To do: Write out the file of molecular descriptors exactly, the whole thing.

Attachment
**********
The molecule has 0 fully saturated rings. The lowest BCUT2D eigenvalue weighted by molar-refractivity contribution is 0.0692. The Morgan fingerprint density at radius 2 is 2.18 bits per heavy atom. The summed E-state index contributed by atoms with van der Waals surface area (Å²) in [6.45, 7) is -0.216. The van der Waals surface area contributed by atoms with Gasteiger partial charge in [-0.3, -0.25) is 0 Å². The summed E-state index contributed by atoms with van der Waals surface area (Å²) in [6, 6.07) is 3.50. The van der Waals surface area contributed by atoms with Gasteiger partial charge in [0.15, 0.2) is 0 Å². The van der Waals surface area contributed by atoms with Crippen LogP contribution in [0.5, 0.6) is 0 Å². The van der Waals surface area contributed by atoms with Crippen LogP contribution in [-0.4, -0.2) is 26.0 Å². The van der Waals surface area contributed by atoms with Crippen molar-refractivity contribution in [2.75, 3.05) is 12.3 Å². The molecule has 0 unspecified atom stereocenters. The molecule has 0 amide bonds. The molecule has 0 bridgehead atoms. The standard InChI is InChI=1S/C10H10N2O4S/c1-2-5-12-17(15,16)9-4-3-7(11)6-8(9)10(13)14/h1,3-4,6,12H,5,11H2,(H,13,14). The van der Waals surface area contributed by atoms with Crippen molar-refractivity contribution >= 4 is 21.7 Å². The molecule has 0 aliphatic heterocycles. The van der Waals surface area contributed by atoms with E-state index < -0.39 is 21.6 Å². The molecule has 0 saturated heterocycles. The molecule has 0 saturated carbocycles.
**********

The molecule has 0 fully saturated rings. The lowest BCUT2D eigenvalue weighted by molar-refractivity contribution is 0.0692. The Morgan fingerprint density at radius 2 is 2.18 bits per heavy atom. The summed E-state index contributed by atoms with van der Waals surface area (Å²) in [6.45, 7) is -0.216. The van der Waals surface area contributed by atoms with Gasteiger partial charge in [-0.3, -0.25) is 0 Å². The summed E-state index contributed by atoms with van der Waals surface area (Å²) in [6, 6.07) is 3.50. The van der Waals surface area contributed by atoms with Gasteiger partial charge in [0.15, 0.2) is 0 Å². The van der Waals surface area contributed by atoms with Crippen LogP contribution in [0.5, 0.6) is 0 Å². The van der Waals surface area contributed by atoms with Crippen LogP contribution in [-0.4, -0.2) is 26.0 Å². The van der Waals surface area contributed by atoms with Crippen molar-refractivity contribution in [2.75, 3.05) is 12.3 Å². The molecule has 0 unspecified atom stereocenters. The molecule has 0 amide bonds. The molecule has 0 bridgehead atoms. The standard InChI is InChI=1S/C10H10N2O4S/c1-2-5-12-17(15,16)9-4-3-7(11)6-8(9)10(13)14/h1,3-4,6,12H,5,11H2,(H,13,14). The van der Waals surface area contributed by atoms with Crippen molar-refractivity contribution >= 4 is 21.7 Å². The molecule has 0 aliphatic heterocycles. The van der Waals surface area contributed by atoms with E-state index < -0.39 is 21.6 Å². The molecule has 0 saturated heterocycles. The molecule has 0 saturated carbocycles.